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Denver is packed with food halls and community marketplaces that focus on locally-crafted food and retail. And while they tend to give a nod to the healthy lifestyle, there hasn’t been one that focuses specifically on wellness. That is, until now. Denver, meet Nurture.
Inspired by the success of the food hall concept, Nurture co-founders Kelly Campbell, Nikki Dority, and Peter Strauss wanted to create a space where Denver’s health-conscious crowd could eat, sweat, relax, and shop—a space where you can be nurtured in every sense of the word, all under one roof.
Nurture is taking over a former school at 2949 Federal Blvd. in the Highlands. Come early 2020, the two-story, 20,000-square-foot building will be filled with vendors focused on all things wellness. There’ll be everything from acupuncture to massage along with holistically-minded beauty services and eco-friendly retail. A cafe will serve up healthy bites and a juice bar will press fresh sips.
It’s a place you’ll want to stay awhile, and they’re making it easy to do just that with lockers, showers, and even childcare on site for all to use. To add to the convenience, Nurture will also have its own app. You’ll be able to use it to book classes and services but also to order ahead food and drink. Have your favorite protein smoothie ready after your workout or order a cold brew coffee before you leave your house so that you can be ready to sip while you shop.
Nurture will be anchored by local cycling studio Rhythm Revolution. The brainchild of DJ and fitness guru Jasmine Anderson, Rhythm Revolution is a beat-based movement concept that spent several years spinning both wheels and records in a Park Hill studio, as well as at special events and retreats. With the end of the lease for the Park Hill studio on the horizon, the opportunity to join the Nurture community presented itself, and Jasmine jumped. Closing the doors on Park Hill, she was drawn to the unique concept and collaborative environment of the marketplace. “The owners have a deep-seeded belief in teamwork and elevating each other,” Jasmine told us. “Their vision aligns so well with what I’m doing with Rhythm Revolution and I’m just so excited to be part of it.”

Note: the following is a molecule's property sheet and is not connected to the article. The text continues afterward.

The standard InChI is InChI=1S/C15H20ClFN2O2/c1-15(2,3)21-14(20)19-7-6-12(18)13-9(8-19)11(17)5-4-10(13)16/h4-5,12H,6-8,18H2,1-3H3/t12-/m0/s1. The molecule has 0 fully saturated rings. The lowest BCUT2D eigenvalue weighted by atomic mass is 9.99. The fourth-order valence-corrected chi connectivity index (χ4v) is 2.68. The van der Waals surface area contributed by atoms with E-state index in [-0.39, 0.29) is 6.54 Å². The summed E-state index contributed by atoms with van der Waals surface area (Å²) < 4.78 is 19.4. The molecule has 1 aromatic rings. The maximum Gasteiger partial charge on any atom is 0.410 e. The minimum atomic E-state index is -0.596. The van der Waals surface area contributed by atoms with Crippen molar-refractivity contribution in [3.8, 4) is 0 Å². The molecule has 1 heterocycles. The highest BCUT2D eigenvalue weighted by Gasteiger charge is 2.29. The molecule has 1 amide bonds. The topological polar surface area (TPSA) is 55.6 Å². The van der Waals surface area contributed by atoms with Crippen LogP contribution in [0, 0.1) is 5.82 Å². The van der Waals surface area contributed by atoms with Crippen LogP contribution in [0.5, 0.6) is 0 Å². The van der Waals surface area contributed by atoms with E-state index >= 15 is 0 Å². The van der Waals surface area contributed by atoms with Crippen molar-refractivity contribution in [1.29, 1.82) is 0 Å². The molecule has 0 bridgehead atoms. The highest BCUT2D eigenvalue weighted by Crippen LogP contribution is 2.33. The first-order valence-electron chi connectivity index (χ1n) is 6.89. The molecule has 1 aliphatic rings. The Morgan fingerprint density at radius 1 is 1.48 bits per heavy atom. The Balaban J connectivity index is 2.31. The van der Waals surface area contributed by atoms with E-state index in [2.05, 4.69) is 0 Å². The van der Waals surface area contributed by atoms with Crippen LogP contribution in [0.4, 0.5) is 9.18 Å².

Rhythm Revolution will comprise approximately 1,100 square feet of Nurture’s space and will offer the same lineup of classes that have afforded them such a following—hard-hitting cycling set to heavy beats, either alone or paired with yoga, HIIT, or strength training. You can expect a sweet sound system and intense lighting to add to the full-body and fully-immersive experience.
As of today, Nurture hasn't set an official opening date, but you can stay up to date on their progress—and some sneak peeks of their vendors—on Instagram.
For the first time ever, the globe will be watching surfing take center stage at the 2020 (postponed to July 2021) Olympics. People from all over the world will be appreciating the sport, many for the first time.
This symbolizes the surfing community breaking through centuries of negative stereotypes. Though conditions play a big part in the sport, the biggest hurdle the athletes will have to overcome to see success is mental. The winner will be the one who chooses their waves wisely with their understanding of the conditions and ability to intimidate and therefore overcome components. Meanwhile, they will be challenging themselves to emerge from crashing barrels, fly into the air, and land on the shifting surface gracefully. No big deal.
You’ve probably heard the invention of a wave pool, which creates the perfect man-made wave. In 2007, Kelly Slater founded his wave company with a passion to build the perfectly rideable wave at his surf ranch. It was debated whether the Olympics should be held in the ocean or on a manufactured wave, with many differing opinions on what would be right. The decision was made, and the event will take place in the sea, at Tsurigasaki Beach in Japan, about 40 miles east of Tokyo, where the rest of the 2021 games will be hosted.